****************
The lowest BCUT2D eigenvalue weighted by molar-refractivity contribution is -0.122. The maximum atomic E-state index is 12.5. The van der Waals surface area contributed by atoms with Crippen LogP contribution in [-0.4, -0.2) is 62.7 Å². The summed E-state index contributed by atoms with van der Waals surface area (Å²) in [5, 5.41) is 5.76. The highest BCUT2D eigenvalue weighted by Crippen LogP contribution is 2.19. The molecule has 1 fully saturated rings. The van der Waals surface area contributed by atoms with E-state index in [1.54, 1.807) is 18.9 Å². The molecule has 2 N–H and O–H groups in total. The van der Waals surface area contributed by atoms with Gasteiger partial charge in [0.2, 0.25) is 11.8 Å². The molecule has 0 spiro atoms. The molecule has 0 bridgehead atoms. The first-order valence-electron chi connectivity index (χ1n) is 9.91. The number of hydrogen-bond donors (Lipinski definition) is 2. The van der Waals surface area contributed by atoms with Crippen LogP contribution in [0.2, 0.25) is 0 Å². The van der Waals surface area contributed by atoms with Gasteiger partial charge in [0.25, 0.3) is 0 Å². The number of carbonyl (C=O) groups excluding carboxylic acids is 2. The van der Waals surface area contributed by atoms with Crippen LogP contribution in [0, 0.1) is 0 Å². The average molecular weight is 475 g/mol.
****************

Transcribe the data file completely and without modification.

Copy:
The lowest BCUT2D eigenvalue weighted by molar-refractivity contribution is -0.122. The maximum atomic E-state index is 12.5. The van der Waals surface area contributed by atoms with Crippen LogP contribution in [-0.4, -0.2) is 62.7 Å². The summed E-state index contributed by atoms with van der Waals surface area (Å²) in [5, 5.41) is 5.76. The highest BCUT2D eigenvalue weighted by Crippen LogP contribution is 2.19. The molecule has 1 fully saturated rings. The van der Waals surface area contributed by atoms with E-state index in [1.54, 1.807) is 18.9 Å². The molecule has 2 N–H and O–H groups in total. The van der Waals surface area contributed by atoms with Gasteiger partial charge in [0.2, 0.25) is 11.8 Å². The molecule has 0 spiro atoms. The molecule has 0 bridgehead atoms. The first-order valence-electron chi connectivity index (χ1n) is 9.91. The number of hydrogen-bond donors (Lipinski definition) is 2. The van der Waals surface area contributed by atoms with Crippen LogP contribution in [0.2, 0.25) is 0 Å². The van der Waals surface area contributed by atoms with Gasteiger partial charge in [0.25, 0.3) is 0 Å². The number of carbonyl (C=O) groups excluding carboxylic acids is 2. The van der Waals surface area contributed by atoms with Crippen LogP contribution in [0, 0.1) is 0 Å². The average molecular weight is 475 g/mol.